Navigating the region’s post-Iran deal landscape is a challenge for Western governments. To ease Gulf concerns, they have embarked upon a campaign of reassurance. They need, however, to adjust to new assertiveness by Gulf States, notably in Yemen, and deal with demands for more forceful policies to check Iranian reach.
A discussion followed about the various regional security models that could help stabilise the Gulf region. Attendees debated whether the GCC could be expanded and adopt the ASEAN model to promote non-interference in sovereign affairs. This, attendees noted, was unlikely in the short-term and the role of external powers remained essential to ensure a regional balance.
Can ISIS be contained or defeated?
The military expansion of the so-called Islamic State of Iraq and al-Sham (ISIS) and the growing ideational challenge it poses, illustrate the difficulty local and international governments face in understanding the nature and potency of the transnational jihadi threat and designing adequate multi-dimensional responses.
ISIS, the participants agreed, has proven to be adaptable and resilient, capable of sustaining local and foreign recruitment through a combination of persuasion and coercion and of conducting sophisticated military operations. The US-led coalition against ISIS has not made decisive gains against the jihadi movement. Despite the stated objective of degrading and destroying ISIS, the strategy pursued to date amounts to containment, rather than roll back.
ISIS suffered setbacks in Iraq and Syria at the hands of Kurdish Peshmergas, Iraqi security forces, Shia militias and coalition airpower, however these defeats have not debilitated the group. In Iraq, the seizure of Ramadi balanced the loss of Tikrit, while political progress in Baghdad has stalled, hurting the standing of Prime Minister Haidar al Abadi. In Syria, ISIS has lost considerable territory in the north but has expanded across the rest of the country.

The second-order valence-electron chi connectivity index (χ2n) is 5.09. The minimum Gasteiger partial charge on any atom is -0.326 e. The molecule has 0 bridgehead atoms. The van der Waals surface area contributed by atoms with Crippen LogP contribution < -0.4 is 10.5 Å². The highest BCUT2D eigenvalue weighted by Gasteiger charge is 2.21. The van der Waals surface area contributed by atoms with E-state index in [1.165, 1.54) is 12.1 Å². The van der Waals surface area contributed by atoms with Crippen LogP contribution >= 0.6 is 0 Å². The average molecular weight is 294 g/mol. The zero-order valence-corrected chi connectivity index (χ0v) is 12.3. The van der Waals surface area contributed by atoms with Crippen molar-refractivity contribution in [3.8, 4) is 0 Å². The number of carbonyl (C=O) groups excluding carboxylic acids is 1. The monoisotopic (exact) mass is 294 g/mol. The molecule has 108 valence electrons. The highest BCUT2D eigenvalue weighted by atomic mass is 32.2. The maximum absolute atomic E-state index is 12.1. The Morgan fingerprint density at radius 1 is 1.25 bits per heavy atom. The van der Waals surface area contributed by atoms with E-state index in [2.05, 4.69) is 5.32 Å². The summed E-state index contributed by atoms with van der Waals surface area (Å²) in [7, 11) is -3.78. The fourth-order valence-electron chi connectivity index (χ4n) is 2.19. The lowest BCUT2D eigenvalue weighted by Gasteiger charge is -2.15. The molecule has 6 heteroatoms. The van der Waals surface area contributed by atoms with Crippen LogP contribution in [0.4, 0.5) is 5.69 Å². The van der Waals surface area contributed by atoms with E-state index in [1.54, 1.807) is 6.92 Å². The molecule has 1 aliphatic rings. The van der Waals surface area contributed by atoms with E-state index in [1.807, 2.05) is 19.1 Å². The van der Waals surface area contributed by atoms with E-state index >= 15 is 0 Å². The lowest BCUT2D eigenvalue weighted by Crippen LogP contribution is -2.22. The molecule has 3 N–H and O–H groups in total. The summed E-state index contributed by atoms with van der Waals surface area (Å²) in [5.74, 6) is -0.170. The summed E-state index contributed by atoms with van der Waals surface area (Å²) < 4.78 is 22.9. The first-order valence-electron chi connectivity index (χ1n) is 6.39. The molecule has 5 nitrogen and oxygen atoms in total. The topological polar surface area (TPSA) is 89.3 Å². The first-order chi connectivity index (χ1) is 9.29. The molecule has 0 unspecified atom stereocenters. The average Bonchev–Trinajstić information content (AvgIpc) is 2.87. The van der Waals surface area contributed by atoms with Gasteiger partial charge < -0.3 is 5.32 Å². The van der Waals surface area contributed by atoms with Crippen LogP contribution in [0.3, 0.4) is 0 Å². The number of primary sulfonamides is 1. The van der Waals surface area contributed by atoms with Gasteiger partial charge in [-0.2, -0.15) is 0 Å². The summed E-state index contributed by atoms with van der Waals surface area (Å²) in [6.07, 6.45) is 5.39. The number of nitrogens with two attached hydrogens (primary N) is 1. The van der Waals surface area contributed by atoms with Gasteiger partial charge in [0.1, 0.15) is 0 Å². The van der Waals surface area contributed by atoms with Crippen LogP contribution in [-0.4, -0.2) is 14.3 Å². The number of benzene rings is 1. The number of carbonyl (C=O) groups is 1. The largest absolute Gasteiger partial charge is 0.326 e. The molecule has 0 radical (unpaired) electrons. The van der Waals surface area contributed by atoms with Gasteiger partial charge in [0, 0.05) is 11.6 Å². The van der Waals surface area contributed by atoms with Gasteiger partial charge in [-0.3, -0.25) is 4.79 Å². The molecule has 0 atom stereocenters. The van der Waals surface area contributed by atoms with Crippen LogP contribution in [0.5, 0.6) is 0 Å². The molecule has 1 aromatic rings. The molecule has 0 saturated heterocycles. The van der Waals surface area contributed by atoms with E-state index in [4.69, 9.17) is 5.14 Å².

ISIS, it was argued, needed to be defeated militarily and contained ideologically. Indeed, defeating ISIS on the battlefield is both possible and imperative for destroying the persuasive narrative of expansion and success, which has proven to be an essential source of mobilisation and recruitment. Such a feat, however, requires a comprehensive strategy that addresses the threat in both Syria and Iraq, creates incentives for local forces to join the fight and compels all regional states to prioritise the threat. A clear understanding of the enemy and a non-sectarian approach are indispensable pre-requisites.
In Iraq, it was explained, ISIS benefits from deep roots and a well-trained cadre, but it also faces challenges in terms of demography and geography. In Syria, demography and geography could work in its favour, however ISIS faces competition from other Islamist groups and is often seen as a foreign actor. It was also stressed that ISIS often benefits from acquiescence rather than ideological support
Combating ISIS ideologically does not lie within the power of the West; rather it lies in Muslim hands. Rejecting ISIS' ideological proclamations and presenting alternative religious guidance are best left to credible Muslim voices.
The IISS Manama Dialogue will convene 30 October- 01 November 2015.